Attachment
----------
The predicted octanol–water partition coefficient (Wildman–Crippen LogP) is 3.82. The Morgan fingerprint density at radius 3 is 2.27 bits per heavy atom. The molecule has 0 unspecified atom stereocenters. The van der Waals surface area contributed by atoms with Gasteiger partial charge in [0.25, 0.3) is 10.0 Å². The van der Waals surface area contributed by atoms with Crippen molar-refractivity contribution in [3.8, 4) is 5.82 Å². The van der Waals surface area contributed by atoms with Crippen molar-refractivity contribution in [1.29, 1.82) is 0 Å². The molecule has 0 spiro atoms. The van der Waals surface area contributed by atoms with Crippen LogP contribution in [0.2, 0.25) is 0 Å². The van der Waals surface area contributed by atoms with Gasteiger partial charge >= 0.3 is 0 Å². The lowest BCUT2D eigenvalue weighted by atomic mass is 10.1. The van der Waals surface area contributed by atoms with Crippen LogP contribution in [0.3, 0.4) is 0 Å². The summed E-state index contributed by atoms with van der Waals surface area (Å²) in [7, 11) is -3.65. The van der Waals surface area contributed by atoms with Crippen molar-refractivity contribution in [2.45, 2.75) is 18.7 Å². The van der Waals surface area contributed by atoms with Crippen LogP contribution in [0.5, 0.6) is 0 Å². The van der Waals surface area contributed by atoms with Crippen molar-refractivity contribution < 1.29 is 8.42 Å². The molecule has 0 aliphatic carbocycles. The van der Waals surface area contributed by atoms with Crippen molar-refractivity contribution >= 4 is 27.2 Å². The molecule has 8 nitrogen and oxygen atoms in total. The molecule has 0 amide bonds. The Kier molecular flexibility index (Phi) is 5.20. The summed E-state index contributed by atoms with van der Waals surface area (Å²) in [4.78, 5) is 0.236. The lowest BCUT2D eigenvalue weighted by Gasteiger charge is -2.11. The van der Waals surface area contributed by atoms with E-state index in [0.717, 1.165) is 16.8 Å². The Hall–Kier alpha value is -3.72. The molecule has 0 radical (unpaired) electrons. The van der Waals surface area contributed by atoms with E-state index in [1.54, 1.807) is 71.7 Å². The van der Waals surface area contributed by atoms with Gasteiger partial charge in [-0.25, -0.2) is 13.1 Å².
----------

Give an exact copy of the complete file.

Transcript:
The predicted octanol–water partition coefficient (Wildman–Crippen LogP) is 3.82. The Morgan fingerprint density at radius 3 is 2.27 bits per heavy atom. The molecule has 0 unspecified atom stereocenters. The van der Waals surface area contributed by atoms with Gasteiger partial charge in [0.25, 0.3) is 10.0 Å². The van der Waals surface area contributed by atoms with Crippen molar-refractivity contribution in [3.8, 4) is 5.82 Å². The van der Waals surface area contributed by atoms with Crippen molar-refractivity contribution in [1.29, 1.82) is 0 Å². The molecule has 0 spiro atoms. The van der Waals surface area contributed by atoms with Crippen LogP contribution in [0.2, 0.25) is 0 Å². The van der Waals surface area contributed by atoms with Gasteiger partial charge >= 0.3 is 0 Å². The lowest BCUT2D eigenvalue weighted by atomic mass is 10.1. The van der Waals surface area contributed by atoms with Crippen LogP contribution in [0.3, 0.4) is 0 Å². The summed E-state index contributed by atoms with van der Waals surface area (Å²) in [7, 11) is -3.65. The van der Waals surface area contributed by atoms with Crippen molar-refractivity contribution in [2.45, 2.75) is 18.7 Å². The van der Waals surface area contributed by atoms with Crippen LogP contribution in [0.5, 0.6) is 0 Å². The van der Waals surface area contributed by atoms with Crippen molar-refractivity contribution < 1.29 is 8.42 Å². The molecule has 0 aliphatic carbocycles. The van der Waals surface area contributed by atoms with Crippen molar-refractivity contribution >= 4 is 27.2 Å². The molecule has 8 nitrogen and oxygen atoms in total. The molecule has 0 amide bonds. The Kier molecular flexibility index (Phi) is 5.20. The summed E-state index contributed by atoms with van der Waals surface area (Å²) in [4.78, 5) is 0.236. The lowest BCUT2D eigenvalue weighted by Gasteiger charge is -2.11. The van der Waals surface area contributed by atoms with E-state index in [0.717, 1.165) is 16.8 Å². The Hall–Kier alpha value is -3.72. The molecule has 0 radical (unpaired) electrons. The van der Waals surface area contributed by atoms with E-state index in [1.54, 1.807) is 71.7 Å². The van der Waals surface area contributed by atoms with Gasteiger partial charge in [-0.25, -0.2) is 13.1 Å².